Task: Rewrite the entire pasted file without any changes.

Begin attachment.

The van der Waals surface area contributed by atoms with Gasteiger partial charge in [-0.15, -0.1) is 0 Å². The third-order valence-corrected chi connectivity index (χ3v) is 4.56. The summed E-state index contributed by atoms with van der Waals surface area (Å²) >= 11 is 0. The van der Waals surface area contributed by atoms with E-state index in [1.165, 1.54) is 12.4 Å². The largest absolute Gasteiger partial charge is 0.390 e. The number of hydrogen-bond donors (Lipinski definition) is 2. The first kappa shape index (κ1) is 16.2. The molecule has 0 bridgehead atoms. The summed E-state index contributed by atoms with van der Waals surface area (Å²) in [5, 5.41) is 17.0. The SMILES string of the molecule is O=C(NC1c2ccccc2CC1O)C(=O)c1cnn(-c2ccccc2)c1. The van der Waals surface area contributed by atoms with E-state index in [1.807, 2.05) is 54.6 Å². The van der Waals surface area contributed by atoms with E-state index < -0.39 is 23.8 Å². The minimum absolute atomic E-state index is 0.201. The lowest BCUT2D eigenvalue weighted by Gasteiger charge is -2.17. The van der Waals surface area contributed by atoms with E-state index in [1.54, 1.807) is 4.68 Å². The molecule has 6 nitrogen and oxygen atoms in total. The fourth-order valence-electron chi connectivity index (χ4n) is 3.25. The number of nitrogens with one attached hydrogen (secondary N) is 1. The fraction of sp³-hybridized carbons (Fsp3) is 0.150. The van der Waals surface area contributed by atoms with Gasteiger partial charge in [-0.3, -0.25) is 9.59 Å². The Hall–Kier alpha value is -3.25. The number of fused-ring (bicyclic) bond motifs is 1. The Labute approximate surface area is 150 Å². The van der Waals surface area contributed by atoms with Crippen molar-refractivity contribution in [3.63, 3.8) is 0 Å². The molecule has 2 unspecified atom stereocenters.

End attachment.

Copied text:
The van der Waals surface area contributed by atoms with Gasteiger partial charge in [-0.15, -0.1) is 0 Å². The third-order valence-corrected chi connectivity index (χ3v) is 4.56. The summed E-state index contributed by atoms with van der Waals surface area (Å²) >= 11 is 0. The van der Waals surface area contributed by atoms with E-state index in [1.165, 1.54) is 12.4 Å². The largest absolute Gasteiger partial charge is 0.390 e. The number of hydrogen-bond donors (Lipinski definition) is 2. The first kappa shape index (κ1) is 16.2. The molecule has 0 bridgehead atoms. The summed E-state index contributed by atoms with van der Waals surface area (Å²) in [5, 5.41) is 17.0. The SMILES string of the molecule is O=C(NC1c2ccccc2CC1O)C(=O)c1cnn(-c2ccccc2)c1. The van der Waals surface area contributed by atoms with E-state index in [1.807, 2.05) is 54.6 Å². The van der Waals surface area contributed by atoms with E-state index < -0.39 is 23.8 Å². The minimum absolute atomic E-state index is 0.201. The lowest BCUT2D eigenvalue weighted by Gasteiger charge is -2.17. The van der Waals surface area contributed by atoms with E-state index in [1.54, 1.807) is 4.68 Å². The molecule has 6 nitrogen and oxygen atoms in total. The fourth-order valence-electron chi connectivity index (χ4n) is 3.25. The number of nitrogens with one attached hydrogen (secondary N) is 1. The fraction of sp³-hybridized carbons (Fsp3) is 0.150. The van der Waals surface area contributed by atoms with Gasteiger partial charge in [-0.3, -0.25) is 9.59 Å². The Hall–Kier alpha value is -3.25. The number of fused-ring (bicyclic) bond motifs is 1. The Labute approximate surface area is 150 Å². The van der Waals surface area contributed by atoms with Crippen molar-refractivity contribution in [3.63, 3.8) is 0 Å². The molecule has 2 unspecified atom stereocenters.